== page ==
Table 6:

Russia: Economic Performance and State Ownership

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Note: A Curve to the left indicates lower cummulative returns. Source: IMF Staff on the basis of official data

The distribution of firms per economic sector and their relative size suggests that there is large room for consolidation and efficiency gains. Table 7 shows the number of reporting state-owned enterprises per economic sector; the table also identifies the subsidiaries of the largest 20 non-financial SOEs that were added to compute the state’s share in Section 4.4. Out of about 28,500 SOEs operating in market sectors, around 500 represent more than 85 percent of revenues, suggesting that many smaller firms operating in similar economic sectors could be consolidated with resulting efficiency gains. Better governance and management of state property could also increase efficiency. A large number of these SOEs are not joint stock companies (JSCs), but rather “unitary enterprises”: A commercial non-corporate legal entity which is assigned property owned by the state or a municipal government (Heindler (2018)). Federal ministries and sub-federal governments use unitary enterprises to implement government functions.35 While federally-owned unitary enterprises have declined in number since the 1990s, those at the regional level have significantly increased. Unitary enterprises are generally less transparent than JSCs, and often create a conflict of interest for the state (which is simultaneously property owner, consumer of the items produced, and market regulator). The absence of efficient corporate governance (such as a Board of Directors) complicates their control, and limited bankruptcy risks weaken their performance. Moreover, they could damage competition, especially in local markets, as they enjoy easier access to public procurement than other entities, as well as access to free state capital.36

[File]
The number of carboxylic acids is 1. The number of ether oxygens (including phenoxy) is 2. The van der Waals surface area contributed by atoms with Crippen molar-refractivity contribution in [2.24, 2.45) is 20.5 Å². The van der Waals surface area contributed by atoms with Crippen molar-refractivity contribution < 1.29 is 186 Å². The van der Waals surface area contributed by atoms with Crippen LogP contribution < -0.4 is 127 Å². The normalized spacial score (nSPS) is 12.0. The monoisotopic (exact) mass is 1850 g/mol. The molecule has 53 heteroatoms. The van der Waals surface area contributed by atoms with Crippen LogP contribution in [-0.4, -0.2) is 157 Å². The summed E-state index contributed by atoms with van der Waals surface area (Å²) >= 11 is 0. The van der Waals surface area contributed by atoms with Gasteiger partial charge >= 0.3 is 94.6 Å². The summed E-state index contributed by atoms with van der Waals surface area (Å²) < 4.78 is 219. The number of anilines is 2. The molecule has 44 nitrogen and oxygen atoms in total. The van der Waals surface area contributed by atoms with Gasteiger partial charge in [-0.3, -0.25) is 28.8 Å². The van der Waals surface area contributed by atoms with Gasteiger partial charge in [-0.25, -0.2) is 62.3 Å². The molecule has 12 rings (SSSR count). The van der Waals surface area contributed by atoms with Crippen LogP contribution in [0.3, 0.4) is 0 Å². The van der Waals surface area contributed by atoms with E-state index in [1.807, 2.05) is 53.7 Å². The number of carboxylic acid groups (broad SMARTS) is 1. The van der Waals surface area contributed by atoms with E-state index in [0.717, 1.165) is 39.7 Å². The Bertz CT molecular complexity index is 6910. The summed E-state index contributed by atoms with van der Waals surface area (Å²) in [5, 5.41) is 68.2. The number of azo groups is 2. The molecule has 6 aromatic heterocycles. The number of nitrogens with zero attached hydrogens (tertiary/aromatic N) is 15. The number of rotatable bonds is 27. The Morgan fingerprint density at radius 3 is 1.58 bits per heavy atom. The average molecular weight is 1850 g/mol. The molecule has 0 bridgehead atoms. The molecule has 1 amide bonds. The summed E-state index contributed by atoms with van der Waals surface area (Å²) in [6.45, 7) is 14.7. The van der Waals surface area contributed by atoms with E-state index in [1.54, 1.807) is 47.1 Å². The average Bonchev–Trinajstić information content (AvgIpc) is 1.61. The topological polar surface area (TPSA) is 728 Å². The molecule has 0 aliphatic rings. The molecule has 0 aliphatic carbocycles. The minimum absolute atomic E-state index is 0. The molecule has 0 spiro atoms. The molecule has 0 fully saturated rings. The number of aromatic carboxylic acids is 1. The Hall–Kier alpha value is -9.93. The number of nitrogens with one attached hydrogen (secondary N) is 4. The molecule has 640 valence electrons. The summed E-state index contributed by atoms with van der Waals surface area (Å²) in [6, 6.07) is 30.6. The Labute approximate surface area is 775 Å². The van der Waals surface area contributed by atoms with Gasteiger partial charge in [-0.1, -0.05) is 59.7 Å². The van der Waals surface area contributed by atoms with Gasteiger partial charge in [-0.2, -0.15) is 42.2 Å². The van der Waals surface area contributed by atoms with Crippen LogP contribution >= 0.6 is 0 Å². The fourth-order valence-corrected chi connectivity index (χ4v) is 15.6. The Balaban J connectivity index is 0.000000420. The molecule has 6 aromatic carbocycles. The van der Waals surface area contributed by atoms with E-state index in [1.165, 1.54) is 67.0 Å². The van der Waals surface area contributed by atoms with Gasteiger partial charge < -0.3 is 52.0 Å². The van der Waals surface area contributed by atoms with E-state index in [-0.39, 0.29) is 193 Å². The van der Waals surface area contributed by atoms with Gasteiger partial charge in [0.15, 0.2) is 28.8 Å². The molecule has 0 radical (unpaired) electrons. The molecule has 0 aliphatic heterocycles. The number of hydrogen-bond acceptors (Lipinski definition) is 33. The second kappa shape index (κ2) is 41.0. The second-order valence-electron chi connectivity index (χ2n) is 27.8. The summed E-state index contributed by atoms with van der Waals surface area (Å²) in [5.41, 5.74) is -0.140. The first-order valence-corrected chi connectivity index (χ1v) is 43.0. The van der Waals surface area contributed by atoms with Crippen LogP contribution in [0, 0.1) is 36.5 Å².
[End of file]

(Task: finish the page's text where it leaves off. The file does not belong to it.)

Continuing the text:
Table 7:

Russia: Number of State-Owned Legal Entities (Official and Expanded Figures)

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Source: Authors’ calculation on the basis of official data

As a more competitive market place is developed and state management becomes more efficient, a clear exit strategy for sectors where there is no economic rationale for state ownership (including the banking sector), should be developed. The strategy should be competition-enhancing, as economic concentration is already high in most market segments. In this regard, the advantages and disadvantages of further privatization need to be carefully weighed in. In the midst of the transition years, Brada (1996) argued that emphasis should not be placed only in privatization, but that market liberalization, hard budget constraints, and prudent macroeconomic policies are also essential for both resource allocation efficiency and the effective governance of firms. While arguing that privatization can be critical to increase efficiency and reduce state influence on firms, Boycko et al. (1993) recognize that competition policies, improving corporate governance, and eliminating state control of capital supply and allocation are as important. Acemoglu and Robinson (2013) argue that privatization (like deregulation) is proposed to improve economic efficiency and eliminate (government-imposed) distortions, but that at the same time, it may create private monopolies with worse economic consequences than public ownership, while negatively affecting income distribution. Consequently, Acemoglu and Robinson (ibid.) stress that a “purely economic approach” in guiding privatization decisions is inadequate, and that the form and the context of privatization are important factors to consider.37